Vivaldi wrote more than 500 other concertos. About 350 of these are for solo instrument and strings, of which 230 are for violin, the others being for bassoon, cello, oboe, flute, viola d'amore, recorder, lute, or mandolin. About forty concertos are for two instruments and strings, and about thirty are for three or more instruments and strings.
Style and influence
Vivaldi's music was innovative. He brightened the formal and rhythmic structure of the concerto, in which he looked for harmonic contrasts and innovative melodies and themes.
Johann Sebastian Bach was deeply influenced by Vivaldi's concertos and arias (recalled in his St John Passion, St Matthew Passion, and cantatas). Bach transcribed six of Vivaldi's concerti for solo keyboard, three for organ, and one for four harpsichords, strings, and basso continuo (BWV 1065) based upon the concerto for four violins, two violas, cello, and basso continuo (RV 580).
In the early 20th century, Fritz Kreisler's Concerto in C, in the Style of Vivaldi (which he passed off as an original Vivaldi work) helped revive Vivaldi's reputation. Kreisler's concerto in C spurred the French scholar Marc Pincherle to begin an academic study of Vivaldi's oeuvre. Many Vivaldi manuscripts were rediscovered, which were acquired by the Turin National University Library as a result of the generous sponsorship of Turinese businessmen Roberto Foa and Filippo Giordano, in memory of their sons. This led to a renewed interest in Vivaldi by, among others, Mario Rinaldi, Alfredo Casella, Ezra Pound, Olga Rudge, Desmond Chute, Arturo Toscanini, Arnold Schering and Louis Kaufman, all of whom were instrumental in the revival of Vivaldi throughout the 20th century.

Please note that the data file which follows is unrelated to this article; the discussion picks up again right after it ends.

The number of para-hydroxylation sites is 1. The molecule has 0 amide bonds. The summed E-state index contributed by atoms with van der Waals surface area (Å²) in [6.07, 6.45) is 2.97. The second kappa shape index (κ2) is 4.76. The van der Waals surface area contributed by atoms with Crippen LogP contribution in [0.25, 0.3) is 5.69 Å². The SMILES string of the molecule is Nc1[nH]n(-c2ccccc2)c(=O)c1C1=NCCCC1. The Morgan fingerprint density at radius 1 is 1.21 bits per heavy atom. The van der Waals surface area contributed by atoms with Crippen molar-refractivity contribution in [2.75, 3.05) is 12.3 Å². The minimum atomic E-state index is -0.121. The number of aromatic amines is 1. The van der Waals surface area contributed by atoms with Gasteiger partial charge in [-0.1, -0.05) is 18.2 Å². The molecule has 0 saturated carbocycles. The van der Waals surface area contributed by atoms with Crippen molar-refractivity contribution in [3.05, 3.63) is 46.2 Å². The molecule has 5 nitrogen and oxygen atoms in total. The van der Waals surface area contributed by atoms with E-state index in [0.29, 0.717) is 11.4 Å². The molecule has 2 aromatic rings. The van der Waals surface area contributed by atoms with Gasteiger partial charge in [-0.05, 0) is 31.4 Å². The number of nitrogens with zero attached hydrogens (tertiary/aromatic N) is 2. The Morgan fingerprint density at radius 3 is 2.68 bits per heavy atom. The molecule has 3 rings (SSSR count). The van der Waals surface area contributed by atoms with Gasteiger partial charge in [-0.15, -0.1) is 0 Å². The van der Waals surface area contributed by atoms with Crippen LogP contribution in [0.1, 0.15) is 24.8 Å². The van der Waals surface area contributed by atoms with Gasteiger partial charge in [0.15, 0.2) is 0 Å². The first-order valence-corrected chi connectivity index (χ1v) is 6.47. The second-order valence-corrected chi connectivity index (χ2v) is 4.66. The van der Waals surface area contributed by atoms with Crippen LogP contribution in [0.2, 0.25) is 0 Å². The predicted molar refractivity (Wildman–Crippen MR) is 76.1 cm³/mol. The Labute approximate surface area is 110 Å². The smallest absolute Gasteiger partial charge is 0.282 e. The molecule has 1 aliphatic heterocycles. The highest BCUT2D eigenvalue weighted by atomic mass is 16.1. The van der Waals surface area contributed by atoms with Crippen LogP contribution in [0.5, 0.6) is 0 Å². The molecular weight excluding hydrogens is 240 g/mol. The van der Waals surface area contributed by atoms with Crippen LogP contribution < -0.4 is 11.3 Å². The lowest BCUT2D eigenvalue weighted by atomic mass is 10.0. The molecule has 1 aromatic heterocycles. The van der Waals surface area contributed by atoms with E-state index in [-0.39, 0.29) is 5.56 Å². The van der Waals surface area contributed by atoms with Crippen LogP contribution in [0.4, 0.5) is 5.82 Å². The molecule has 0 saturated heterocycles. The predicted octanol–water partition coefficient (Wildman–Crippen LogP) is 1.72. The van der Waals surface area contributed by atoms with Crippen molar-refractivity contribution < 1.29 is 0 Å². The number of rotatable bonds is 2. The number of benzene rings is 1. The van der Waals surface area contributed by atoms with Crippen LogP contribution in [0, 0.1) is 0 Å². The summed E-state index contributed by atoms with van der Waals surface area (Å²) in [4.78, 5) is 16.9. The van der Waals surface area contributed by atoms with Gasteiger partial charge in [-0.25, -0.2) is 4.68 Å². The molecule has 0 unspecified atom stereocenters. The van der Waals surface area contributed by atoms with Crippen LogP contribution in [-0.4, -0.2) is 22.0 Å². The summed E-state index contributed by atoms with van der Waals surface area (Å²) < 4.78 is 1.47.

In 1926, in a monastery in Piedmont, researchers discovered fourteen bound volumes of Vivaldi's work but later on discovered to be fifteen that were previously thought to have been lost during the Napoleonic Wars. Some missing tomes in the numbered set were discovered in the collections of the descendants of the Grand Duke Durazzo, who had acquired the monastery complex in the 18th century. The volumes contained 300 concertos, 19 operas and over 100 vocal-instrumental works.
The resurrection of Vivaldi's unpublished works in the 20th century greatly benefited from the noted efforts of Alfredo Casella, who in 1939 organized the historic Vivaldi Week, in which the rediscovered Gloria (RV 589) and l'Olimpiade were revived. Since World War II, Vivaldi's compositions have enjoyed wide success. Historically informed performances, often on "original instruments", have increased Vivaldi's fame still further.
Recent rediscoveries of works by Vivaldi include two psalm settings of Nisi Dominus (RV 803, in eight movements) and Dixit Dominus (RV 807, in eleven movements). These were identified in 2003 and 2005, respectively, by the Australian scholar Janice Stockigt. The Vivaldi scholar Michael Talbot described RV 807 as "arguably the best nonoperatic work from Vivaldi's pen to come to light since […] the 1920s". Vivaldi's 1730 opera Argippo (RV 697), which had been considered lost, was rediscovered in 2006 by the harpsichordist and conductor Ondřej Macek, whose Hofmusici orchestra performed the work at Prague Castle on 3 May 2008—its first performance since 1730.
Modern depictions of Vivaldi's life include a 2005 radio play, commissioned by the ABC Radio National and written by Sean Riley. Entitled The Angel and the Red Priest, the play was later adapted for the stage and was performed at the Adelaide Festival of the Arts. Films about Vivaldi include Red Venice (1989), an Italian-French co-production under the direction of Étienne Périer, Antonio Vivaldi, a Prince in Venice (2006), an Italian-French co-production under the direction of Jean-Louis Guillermou , and Vivaldi, the Red Priest (2009), loosely based on Antonio's life as both priest and composer.
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In Spanish: Antonio Vivaldi para niños